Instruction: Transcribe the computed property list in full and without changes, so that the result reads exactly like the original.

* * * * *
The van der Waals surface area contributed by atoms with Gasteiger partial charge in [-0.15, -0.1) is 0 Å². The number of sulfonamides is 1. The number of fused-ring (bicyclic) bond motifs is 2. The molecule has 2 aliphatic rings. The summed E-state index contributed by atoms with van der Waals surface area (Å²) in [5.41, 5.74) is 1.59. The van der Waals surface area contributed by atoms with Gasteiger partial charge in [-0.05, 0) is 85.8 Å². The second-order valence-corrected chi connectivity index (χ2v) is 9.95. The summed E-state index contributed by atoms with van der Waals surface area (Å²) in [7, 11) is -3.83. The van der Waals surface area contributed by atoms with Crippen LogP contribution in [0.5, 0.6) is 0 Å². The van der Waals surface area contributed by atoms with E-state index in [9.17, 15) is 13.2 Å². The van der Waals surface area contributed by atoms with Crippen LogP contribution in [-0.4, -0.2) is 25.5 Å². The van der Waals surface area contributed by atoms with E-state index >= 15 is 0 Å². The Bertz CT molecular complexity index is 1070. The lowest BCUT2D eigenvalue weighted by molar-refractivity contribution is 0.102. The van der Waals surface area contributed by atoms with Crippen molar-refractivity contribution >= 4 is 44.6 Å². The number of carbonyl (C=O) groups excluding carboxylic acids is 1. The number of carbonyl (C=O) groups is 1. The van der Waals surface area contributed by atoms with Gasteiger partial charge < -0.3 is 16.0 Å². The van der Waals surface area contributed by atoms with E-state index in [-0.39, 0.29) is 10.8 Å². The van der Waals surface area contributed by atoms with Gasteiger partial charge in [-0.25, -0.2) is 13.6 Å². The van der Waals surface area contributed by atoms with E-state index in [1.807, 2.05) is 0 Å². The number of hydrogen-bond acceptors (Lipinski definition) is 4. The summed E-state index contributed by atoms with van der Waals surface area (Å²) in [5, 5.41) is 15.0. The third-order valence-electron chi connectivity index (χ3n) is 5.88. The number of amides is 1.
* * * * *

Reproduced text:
The van der Waals surface area contributed by atoms with Gasteiger partial charge in [-0.15, -0.1) is 0 Å². The number of sulfonamides is 1. The number of fused-ring (bicyclic) bond motifs is 2. The molecule has 2 aliphatic rings. The summed E-state index contributed by atoms with van der Waals surface area (Å²) in [5.41, 5.74) is 1.59. The van der Waals surface area contributed by atoms with Gasteiger partial charge in [-0.05, 0) is 85.8 Å². The second-order valence-corrected chi connectivity index (χ2v) is 9.95. The summed E-state index contributed by atoms with van der Waals surface area (Å²) in [7, 11) is -3.83. The van der Waals surface area contributed by atoms with Crippen LogP contribution in [0.5, 0.6) is 0 Å². The van der Waals surface area contributed by atoms with E-state index in [9.17, 15) is 13.2 Å². The van der Waals surface area contributed by atoms with Crippen LogP contribution in [-0.4, -0.2) is 25.5 Å². The van der Waals surface area contributed by atoms with E-state index >= 15 is 0 Å². The Bertz CT molecular complexity index is 1070. The lowest BCUT2D eigenvalue weighted by molar-refractivity contribution is 0.102. The van der Waals surface area contributed by atoms with Crippen molar-refractivity contribution >= 4 is 44.6 Å². The number of carbonyl (C=O) groups excluding carboxylic acids is 1. The number of carbonyl (C=O) groups is 1. The van der Waals surface area contributed by atoms with Gasteiger partial charge < -0.3 is 16.0 Å². The van der Waals surface area contributed by atoms with E-state index in [-0.39, 0.29) is 10.8 Å². The van der Waals surface area contributed by atoms with Gasteiger partial charge in [-0.25, -0.2) is 13.6 Å². The van der Waals surface area contributed by atoms with E-state index in [1.807, 2.05) is 0 Å². The number of hydrogen-bond acceptors (Lipinski definition) is 4. The summed E-state index contributed by atoms with van der Waals surface area (Å²) in [5, 5.41) is 15.0. The third-order valence-electron chi connectivity index (χ3n) is 5.88. The number of amides is 1.